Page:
Two new controversial laws have been approved by the Hungarian parliament, with the country’s opposition, despite making a great deal of noise during the debate by sounding sirens and blowing whistles, once again unable to stop prime minister Viktor Orbán.
A so-called slavery law will change Hungary’s labour code and increase annual overtime from 250 to 400 hours, preventing employees from receiving any premium payments even if they work longer hours.
“I listen to everyone, especially the trade unions: I listen to their views, I respect freedom of opinion, and I always take into consideration the arguments which are expressed,” said Mr Orbán after the parliamentary vote. “In this case I think that the objections put forward carried far less weight than the legislative amendment itself. This is a good law, which will be good for workers.”
The other law, which has also raised serious concerns amongst civil society, will establish new courts for administrative cases giving greater powers to the minister of justice. Decisions of these new courts will affect fundamental rights such as matters related to elections, abuses of power by the police, asylum or the exercise of the right to peaceful assembly. Courts will also decide on issues with significant economic relevance: disputes over taxation and customs, media, public procurement, construction and building permits, cases of land and forest ownership, land and real estate public records or even market competition matters.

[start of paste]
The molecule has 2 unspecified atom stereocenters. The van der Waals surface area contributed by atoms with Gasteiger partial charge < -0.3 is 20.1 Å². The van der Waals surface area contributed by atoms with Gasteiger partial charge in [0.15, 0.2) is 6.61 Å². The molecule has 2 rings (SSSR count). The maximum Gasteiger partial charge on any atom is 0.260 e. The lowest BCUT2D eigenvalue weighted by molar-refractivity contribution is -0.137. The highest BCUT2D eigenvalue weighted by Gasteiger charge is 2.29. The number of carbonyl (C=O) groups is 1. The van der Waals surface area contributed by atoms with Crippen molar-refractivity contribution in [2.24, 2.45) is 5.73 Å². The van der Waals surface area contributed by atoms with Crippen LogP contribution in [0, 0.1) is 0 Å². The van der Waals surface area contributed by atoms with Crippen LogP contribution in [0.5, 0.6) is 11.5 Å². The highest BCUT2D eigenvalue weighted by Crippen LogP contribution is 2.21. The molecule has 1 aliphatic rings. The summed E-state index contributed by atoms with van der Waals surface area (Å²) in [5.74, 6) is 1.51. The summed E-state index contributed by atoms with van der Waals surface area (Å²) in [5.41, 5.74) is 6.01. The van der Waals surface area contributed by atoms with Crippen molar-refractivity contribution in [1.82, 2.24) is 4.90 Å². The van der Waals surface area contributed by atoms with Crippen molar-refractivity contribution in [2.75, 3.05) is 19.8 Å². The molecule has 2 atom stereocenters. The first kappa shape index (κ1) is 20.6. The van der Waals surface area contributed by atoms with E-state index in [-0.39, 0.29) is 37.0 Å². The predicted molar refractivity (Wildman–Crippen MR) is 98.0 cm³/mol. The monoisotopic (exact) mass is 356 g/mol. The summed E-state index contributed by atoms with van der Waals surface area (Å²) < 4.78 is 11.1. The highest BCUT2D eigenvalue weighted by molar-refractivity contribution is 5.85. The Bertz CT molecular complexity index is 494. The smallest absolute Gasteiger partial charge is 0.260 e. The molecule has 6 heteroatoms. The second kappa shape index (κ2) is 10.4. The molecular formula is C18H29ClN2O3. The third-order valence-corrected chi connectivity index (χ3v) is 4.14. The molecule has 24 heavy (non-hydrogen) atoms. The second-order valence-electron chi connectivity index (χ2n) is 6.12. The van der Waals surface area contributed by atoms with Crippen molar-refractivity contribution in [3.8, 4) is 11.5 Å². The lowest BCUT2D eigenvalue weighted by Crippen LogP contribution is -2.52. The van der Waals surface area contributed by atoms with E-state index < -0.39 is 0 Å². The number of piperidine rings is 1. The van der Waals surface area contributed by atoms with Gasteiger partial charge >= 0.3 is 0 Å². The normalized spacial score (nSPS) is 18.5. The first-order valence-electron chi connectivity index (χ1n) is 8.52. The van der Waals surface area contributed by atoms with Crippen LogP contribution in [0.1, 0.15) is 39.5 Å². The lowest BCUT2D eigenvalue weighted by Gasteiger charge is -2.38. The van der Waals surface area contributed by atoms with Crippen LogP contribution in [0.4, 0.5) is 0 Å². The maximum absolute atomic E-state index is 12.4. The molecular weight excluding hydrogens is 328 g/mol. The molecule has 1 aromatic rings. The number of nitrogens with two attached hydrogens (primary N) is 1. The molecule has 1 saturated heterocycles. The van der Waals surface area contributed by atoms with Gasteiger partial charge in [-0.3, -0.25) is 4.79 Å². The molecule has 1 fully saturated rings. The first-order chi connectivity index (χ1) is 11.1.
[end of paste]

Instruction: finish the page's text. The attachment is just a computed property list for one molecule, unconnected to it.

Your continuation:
According to the Hungarian Helsinki Committee, the law will significantly undermine the independence of the judiciary, as the boundaries between the executive and judicial power will be blurred, paving the way for political interference in legal matters.
On the evening of December 12, demonstrations against the two laws, which began in front of the Hungarian parliament, spread through the city, stopping traffic in some of the city’s busiest areas and reaching the headquarters of the ruling Fidesz party.